(a) Motion to Produce. After a witness other than the defendant testifies on direct examination, the court, on motion of a party who did not call the witness, must order an attorney for the state or the defendant and the defendant’s attorney to produce, for the examination and use of the moving party, any statement of the witness that:
(1) is in their possession;
(2) relates to the subject matter of the witness’s testimony; and
(3) has not previously been produced.
(b) Producing the Entire Statement. If the entire statement relates to the subject matter of the witness’s testimony, the court must order that the statement be delivered to the moving party.
(c) Producing a Redacted Statement. If the party who called the witness claims that the statement contains information that does not relate to the subject matter of the witness’s testimony, the court must inspect the statement in camera. After excising any unrelated portions, the court must order delivery of the redacted statement to the moving party. If a party objects to an excision, the court must preserve the entire statement with the excised portion indicated, under seal, as part of the record.
(d) Recess to Examine a Statement. If the court orders production of a witness’s statement, the court, on request, must recess the proceedings to allow the moving party time to examine the statement and prepare for its use.
(e) Sanction for Failure to Produce or Deliver a Statement. If the party who called the witness disobeys an order to produce or deliver a statement, the court must strike the witness’s testimony from the record. If an attorney for the state disobeys the order, the court must declare a mistrial if justice so requires.
(f) “Statement” Defined. As used in this rule, a witness’s “statement’’ means:
(1) a written statement that the witness makes and signs, or otherwise adopts or approves;
(2) a substantially verbatim, contemporaneously recorded recital of the witness’s oral statement that is contained in any recording or any transcription of a recording; or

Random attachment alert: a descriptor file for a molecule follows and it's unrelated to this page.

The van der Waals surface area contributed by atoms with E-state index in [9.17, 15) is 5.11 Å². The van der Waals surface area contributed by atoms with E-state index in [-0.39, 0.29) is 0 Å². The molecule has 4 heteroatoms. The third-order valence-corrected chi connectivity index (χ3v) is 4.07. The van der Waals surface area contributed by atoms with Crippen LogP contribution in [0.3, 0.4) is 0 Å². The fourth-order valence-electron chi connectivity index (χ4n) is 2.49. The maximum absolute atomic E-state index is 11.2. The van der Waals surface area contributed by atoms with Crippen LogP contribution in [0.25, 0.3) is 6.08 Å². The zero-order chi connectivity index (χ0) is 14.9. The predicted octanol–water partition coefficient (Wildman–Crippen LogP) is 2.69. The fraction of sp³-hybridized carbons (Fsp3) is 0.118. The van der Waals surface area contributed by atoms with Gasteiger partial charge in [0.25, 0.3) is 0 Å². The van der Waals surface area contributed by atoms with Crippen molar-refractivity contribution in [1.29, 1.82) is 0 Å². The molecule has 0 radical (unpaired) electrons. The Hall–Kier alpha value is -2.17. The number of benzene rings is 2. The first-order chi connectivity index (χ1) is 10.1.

(3) the witness’s statement to a grand jury, however taken or recorded, or a transcription of such a statement.
Comment to 2015 Amendment: The Michael Morton Act, codified at Texas Code of Criminal Procedure art. 39.14, affords defendants substantial pre-trial discovery, requiring the state, upon request from the defendant, to produce and permit the defendant to inspect and copy various items, including witness statements. In many instances, therefore, art. 39.14 eliminates the need, after the witness testifies on direct examination, for a defendant to request, and the court to order, production of a witness’s statement.
But art. 39.14 does not entirely eliminate the need for in-trial discovery of witness statements. Art. 39.14 does not extend equivalent discovery rights to the prosecution, and so prosecutors will still need to use Rule 615 to obtain witness statements of defense witnesses. Moreover, some defendants may fail to exercise their discovery rights under art. 39.14 and so may wish to obtain a witness statement under Rule 615. In addition, the Michael Morton Act applies only to the prosecution of offenses committed after December 31, 2013. Defendants on trial for offenses committed before then have no right to pre-trial discovery of the witness statements of prosecution witnesses.
Consequently, Rule 615(a) has been amended to account for the changed pre-trial discovery regime introduced by the Michael Morton Act. If a party’s adversary has already produced a witness’s statement – whether through formal discovery under art. 39.14 or through more informal means – Rule 615(a) no longer gives a party the right to obtain, after the witness testifies on direct examination, a court order for production of the witness’s statement. But if a party’s adversary has not already produced a witness’s statement, the party may still use Rule 615(a) to request and obtain a court order requiring production of the witness’s statement after the witness finishes testifying on direct examination.